Many business owners opt to employ their spouse (or civil partner) in their business to benefit from tax savings. Chances are, that they would not otherwise be a taxpayer (or at least pay at a lower rate than the business owner) and therefore savings can be made by diverting profits to the other person.
However, involving them as an employee in the business is not the only option available and in fact it may be more beneficial to admit them as a partner.
NICs as an Employee versus Business Partner
As a partner within the business, the NICs will be significantly lower because they will be treated as self-employed. Conversely, as an employee (with earnings over the threshold) two different NICs would apply: a 12% deduction as well as an employer’s NIC contribution of 13.8%.
If we consider the self-employed NIC rules, these are much more favourable, with Class 4 NICs of 9%, payable from the individuals self-employed earnings, and even more importantly there is no equivalent employer NICs.
Additionally, when using the employee approach, there is no entitlement to state benefits for the individual through employer NICs.
In fact, in most cases, the partnership option is more suitable when it comes to NICs.
Both routes have their own formalities and processes which must be followed but these differ significantly.
Looking first at the employee option, there are a number of PAYE requirements that the employer must undertake, including deduction tables, payslips and year end returns.
The partnership options requires that the individual register for self-assessment and complete a tax return to demonstrate their profit share derived from the partnership return.
HMRC Compliance when employing a Spouse
The most important element to be considered if employing a spouse or civil partner in your business, is that you must be able to justify the amount of wages being paid, otherwise HMRC can disallow the excess on the basis that it isn’t incurred ‘wholly and exclusively’ for the purposes of the business.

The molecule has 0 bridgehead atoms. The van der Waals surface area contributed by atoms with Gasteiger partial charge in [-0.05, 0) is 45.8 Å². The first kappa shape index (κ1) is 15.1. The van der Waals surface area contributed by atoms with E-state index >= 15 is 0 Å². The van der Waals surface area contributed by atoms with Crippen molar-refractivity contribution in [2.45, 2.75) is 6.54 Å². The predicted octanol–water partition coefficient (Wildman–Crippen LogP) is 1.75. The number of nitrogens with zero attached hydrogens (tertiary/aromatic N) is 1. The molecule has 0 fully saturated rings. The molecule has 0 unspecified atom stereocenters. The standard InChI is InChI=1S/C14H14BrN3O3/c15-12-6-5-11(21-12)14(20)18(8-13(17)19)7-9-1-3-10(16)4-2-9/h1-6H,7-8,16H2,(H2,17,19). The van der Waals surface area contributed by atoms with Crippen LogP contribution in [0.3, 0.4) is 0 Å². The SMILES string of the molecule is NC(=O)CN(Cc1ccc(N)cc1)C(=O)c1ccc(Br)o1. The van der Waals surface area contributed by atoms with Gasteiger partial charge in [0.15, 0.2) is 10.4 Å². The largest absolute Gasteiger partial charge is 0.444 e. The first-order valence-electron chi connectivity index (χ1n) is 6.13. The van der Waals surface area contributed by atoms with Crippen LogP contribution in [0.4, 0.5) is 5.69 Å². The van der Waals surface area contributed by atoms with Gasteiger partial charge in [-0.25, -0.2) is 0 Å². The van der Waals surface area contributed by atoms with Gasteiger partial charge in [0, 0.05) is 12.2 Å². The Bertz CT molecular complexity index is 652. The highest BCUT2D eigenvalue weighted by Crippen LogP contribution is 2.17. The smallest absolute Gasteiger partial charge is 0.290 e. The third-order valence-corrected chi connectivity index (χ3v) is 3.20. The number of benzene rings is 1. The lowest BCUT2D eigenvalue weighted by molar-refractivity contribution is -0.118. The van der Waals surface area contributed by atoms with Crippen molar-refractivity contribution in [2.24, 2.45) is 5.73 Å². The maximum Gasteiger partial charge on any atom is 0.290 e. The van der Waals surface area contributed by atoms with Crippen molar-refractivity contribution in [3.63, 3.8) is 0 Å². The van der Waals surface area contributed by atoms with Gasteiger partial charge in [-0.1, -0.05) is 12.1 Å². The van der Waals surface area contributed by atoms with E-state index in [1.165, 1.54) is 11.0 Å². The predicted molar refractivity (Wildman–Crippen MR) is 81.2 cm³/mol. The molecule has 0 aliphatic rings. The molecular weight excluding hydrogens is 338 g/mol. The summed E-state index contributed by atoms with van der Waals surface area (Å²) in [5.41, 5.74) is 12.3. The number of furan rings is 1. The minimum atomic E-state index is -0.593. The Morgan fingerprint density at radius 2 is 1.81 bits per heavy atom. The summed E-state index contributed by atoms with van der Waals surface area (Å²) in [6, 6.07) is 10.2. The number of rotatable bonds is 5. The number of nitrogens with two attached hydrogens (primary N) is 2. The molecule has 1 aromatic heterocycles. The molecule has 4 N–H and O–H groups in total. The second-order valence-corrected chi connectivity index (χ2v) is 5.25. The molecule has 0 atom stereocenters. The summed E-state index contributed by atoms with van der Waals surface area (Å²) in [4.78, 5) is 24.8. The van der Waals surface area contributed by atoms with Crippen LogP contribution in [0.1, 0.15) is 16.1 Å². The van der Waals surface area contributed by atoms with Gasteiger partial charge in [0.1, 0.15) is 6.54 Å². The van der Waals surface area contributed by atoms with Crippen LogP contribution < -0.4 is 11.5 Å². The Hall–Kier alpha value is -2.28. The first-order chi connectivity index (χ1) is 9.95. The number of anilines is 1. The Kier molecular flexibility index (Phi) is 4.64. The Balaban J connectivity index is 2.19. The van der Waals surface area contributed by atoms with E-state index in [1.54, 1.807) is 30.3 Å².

In a partnership however, no equivalent rule applies, and less scrutiny is likely to be attracted from HMRC.
Liability for the Individual
The tax benefits of partnership are clear, but it shouldn’t be forgotten that it comes at the cost of liability for the individual. As a partner in an unlimited partnership, an individual could be liable for all business debts should financial difficulties arise, even if they weren’t at fault. This may present a particularly risky situation as both spouses/civil partners could be placed at risk of bankruptcy.
The obvious solution to help prevent the above, would be to implement an LLP structure, but this requires careful consideration as LLP members must meet certain statutory criteria in order to match the NICs and other tax benefits of being self-employed.
Guidance on Personal and Business Tax Planning
As always, when it comes to decisions involving business structure, we recommend that our clients seek the advice of a tax expert as individual circumstances will determine the most tax efficient route to take. It is also possible that HMRC may change or adjust its rules regarding any of the options outlined above at any point and your tax advisor is best placed to advise you on current tax rules and regulations. If you would like to speak to a member of the Kingston Burrowes team to discuss your options, please get in touch.